The results summarized above with the sstr2 -/- and wild-type mice suggest that GH pulsatility is regulated at the hypothalamic level through GH receptors on periventricular neurons. Activation of these neurons results in the release of sst to suppress the activity of GHRH neurons in the arcuate nucleus. This interpretation is supported by electro-physiology experiments where stimulation of periventricular neurons results in inhibition of arcuate neurons (29,30). However, histological evidence for the projection of periventricular neurons to the arcuate nucleus is lacking at this time. An alternative explanation is that the negative feedback signal is mediated from periventricular to the arcuate nucleus indirectly through the basal lateral amygdala (BLA); electrical stimulation of BLA neurons also inhibits activity of arcuate neurons (29,30). The amplitude of GH pulses is apparently regulated through the GH receptor. When GH-receptor antisense RNA is administered to rats by intracerebral ventricular injection, the amplitude of GH pulses increases (31). Whether the effect is mediated indirectly by sst at the hypothalamic or pituitary level is not clear; however, the GH receptor apparently plays a pivotal role in the regulation.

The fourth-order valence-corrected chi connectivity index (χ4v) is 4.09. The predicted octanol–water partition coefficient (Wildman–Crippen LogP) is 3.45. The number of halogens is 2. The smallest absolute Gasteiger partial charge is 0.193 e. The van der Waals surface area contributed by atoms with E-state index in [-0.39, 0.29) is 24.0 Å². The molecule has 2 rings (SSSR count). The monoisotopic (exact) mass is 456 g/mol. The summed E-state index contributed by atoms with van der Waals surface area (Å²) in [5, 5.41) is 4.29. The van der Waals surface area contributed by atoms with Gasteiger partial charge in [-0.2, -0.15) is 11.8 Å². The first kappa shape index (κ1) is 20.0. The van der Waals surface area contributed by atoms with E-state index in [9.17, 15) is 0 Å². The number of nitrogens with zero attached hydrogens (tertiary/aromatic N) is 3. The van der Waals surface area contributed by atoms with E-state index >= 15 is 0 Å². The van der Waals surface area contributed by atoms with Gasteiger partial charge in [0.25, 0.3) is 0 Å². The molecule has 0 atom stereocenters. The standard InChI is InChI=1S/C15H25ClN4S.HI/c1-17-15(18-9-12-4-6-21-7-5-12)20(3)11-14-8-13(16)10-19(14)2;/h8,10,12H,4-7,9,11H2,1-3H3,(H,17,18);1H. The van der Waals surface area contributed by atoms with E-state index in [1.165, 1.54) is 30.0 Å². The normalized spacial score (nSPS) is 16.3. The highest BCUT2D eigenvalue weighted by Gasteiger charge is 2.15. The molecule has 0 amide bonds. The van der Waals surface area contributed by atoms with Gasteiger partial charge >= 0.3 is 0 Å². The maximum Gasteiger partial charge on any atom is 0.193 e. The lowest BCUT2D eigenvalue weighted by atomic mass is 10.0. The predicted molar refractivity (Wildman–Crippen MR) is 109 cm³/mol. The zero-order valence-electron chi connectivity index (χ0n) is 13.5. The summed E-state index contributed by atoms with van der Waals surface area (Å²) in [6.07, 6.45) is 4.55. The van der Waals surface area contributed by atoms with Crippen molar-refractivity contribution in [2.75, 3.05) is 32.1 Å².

Figure 3 illustrates a model of GH/sst mediated feedback regulation through arcuate neurons that express GHRH, GHS-R, and sstr2. Although not illustrated in Fig. 3, sst

0 0

Post a comment